You need to slip off the blinkers and realise that life is not all as black'n'white as you seem to think, there are a hell of a lot of fuzzy grey areas!
You are a dik...
Firstly, linux runs on far more hardware than any other OS. It runs on most super comps or mainframes as well as small hardware not to mention Android enough is just a version of Linux. So what is your point, dik-boy?
No ideals, no integrity...
The fact that software advocates have some integrity & belief in what they do only goes to show what a small-minded cretin you are. If you an understanding of the reasons they do what they do & you still didn't respect them then you are a fool as well. The software you buy today is made much cheaper because of them & the choices available. Don't be an arse-hole...
Unity was on netbook remix 10.10, if i remember correctly..
... and works ok on my aspire one fine.. not too keen on it. Still ,it works !
Don't quite understand this post...competition for what? Market share? Hearts and minds?...
and as for the "rabid fanbase of long-haired freetards" .. last time I looked at the financials, this demographic wasn't the one with the personal hygiene issues.
"So what is your point, dik-boy?"
Wow....you know...ah why bother : /
Because the greatest inuslt any male can receive is being called out on his posession of a penis?
Give it another try
Problem is it runs gnome settings converter at a few boots after install which eats all the ram for some stupid reason and causes the kernel to kill random processes (which it displays as "crash"). It is actually a single, but rather critical bug you're seeing. Boot it, leave it for half an hour (and re-login if you a message that it crashed. )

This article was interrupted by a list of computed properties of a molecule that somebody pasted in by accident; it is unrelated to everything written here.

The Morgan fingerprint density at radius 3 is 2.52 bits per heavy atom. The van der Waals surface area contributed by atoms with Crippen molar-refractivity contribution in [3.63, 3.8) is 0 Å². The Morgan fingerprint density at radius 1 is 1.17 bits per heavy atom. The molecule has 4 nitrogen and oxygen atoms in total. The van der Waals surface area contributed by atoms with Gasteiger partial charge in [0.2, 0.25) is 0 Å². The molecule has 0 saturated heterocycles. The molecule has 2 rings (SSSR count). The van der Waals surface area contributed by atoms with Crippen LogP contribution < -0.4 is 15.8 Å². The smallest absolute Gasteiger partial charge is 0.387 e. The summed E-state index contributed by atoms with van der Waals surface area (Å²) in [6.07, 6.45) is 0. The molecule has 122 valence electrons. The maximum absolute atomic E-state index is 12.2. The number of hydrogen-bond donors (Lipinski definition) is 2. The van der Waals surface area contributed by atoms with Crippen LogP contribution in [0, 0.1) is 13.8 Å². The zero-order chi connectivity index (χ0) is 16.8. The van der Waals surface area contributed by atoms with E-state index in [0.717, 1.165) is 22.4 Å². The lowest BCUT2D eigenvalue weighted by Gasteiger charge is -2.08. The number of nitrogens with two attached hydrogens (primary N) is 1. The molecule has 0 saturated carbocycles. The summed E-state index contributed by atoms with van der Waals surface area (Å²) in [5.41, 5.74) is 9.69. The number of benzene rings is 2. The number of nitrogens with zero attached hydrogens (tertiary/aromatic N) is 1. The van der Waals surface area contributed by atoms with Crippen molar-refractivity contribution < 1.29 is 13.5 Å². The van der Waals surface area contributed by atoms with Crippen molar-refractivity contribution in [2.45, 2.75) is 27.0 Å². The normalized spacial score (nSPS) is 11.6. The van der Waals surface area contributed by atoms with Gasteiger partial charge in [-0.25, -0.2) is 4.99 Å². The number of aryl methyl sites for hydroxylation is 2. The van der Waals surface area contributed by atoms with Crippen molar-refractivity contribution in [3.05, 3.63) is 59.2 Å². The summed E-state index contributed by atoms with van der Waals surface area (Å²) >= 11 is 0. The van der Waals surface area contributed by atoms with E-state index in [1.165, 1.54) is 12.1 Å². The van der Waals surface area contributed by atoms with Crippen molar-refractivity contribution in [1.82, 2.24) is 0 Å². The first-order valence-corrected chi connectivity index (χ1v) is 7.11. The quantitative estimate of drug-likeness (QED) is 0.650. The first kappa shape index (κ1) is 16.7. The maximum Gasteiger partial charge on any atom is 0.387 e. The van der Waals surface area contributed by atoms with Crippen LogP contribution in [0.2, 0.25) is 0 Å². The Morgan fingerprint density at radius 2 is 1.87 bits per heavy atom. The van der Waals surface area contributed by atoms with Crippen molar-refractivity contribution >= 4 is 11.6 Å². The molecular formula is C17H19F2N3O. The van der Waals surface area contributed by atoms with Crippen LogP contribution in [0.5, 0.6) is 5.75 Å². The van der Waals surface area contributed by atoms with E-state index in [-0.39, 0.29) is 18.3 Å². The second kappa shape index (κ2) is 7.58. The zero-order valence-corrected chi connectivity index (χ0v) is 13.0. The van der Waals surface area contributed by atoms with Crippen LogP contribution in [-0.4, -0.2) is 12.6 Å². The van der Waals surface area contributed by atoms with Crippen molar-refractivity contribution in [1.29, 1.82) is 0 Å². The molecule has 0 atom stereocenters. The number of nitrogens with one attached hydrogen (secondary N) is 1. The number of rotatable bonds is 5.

However this means that yet another lesson of the KDE 3->4 trainwreck has not been learned.
KDE3->4 settings converter was similarly a total disaster (on par with KDE4 itself).
In any case, it looks like for people who want their desktop to work and no eye candy the choice is now between xfce4 and xfce4. Long live the variety and differences between the all-mighty proper desktop environments (all of them equally unusable).
Have you tried it recently?
I think not our you wouldn't speak with such a commanding understanding of something you know nothing about...
I don't think I'll ever like Unity
I remember spending an afternoon with a Win 7 beta tinkering with all the cool things the new taskbar allowed me to do, and consistently being surprised as I discovered more and more nifty features.
Having spent the same amount of time with Unity it's a case of running into more and more things I expect to work that simply don't or aren't there at all.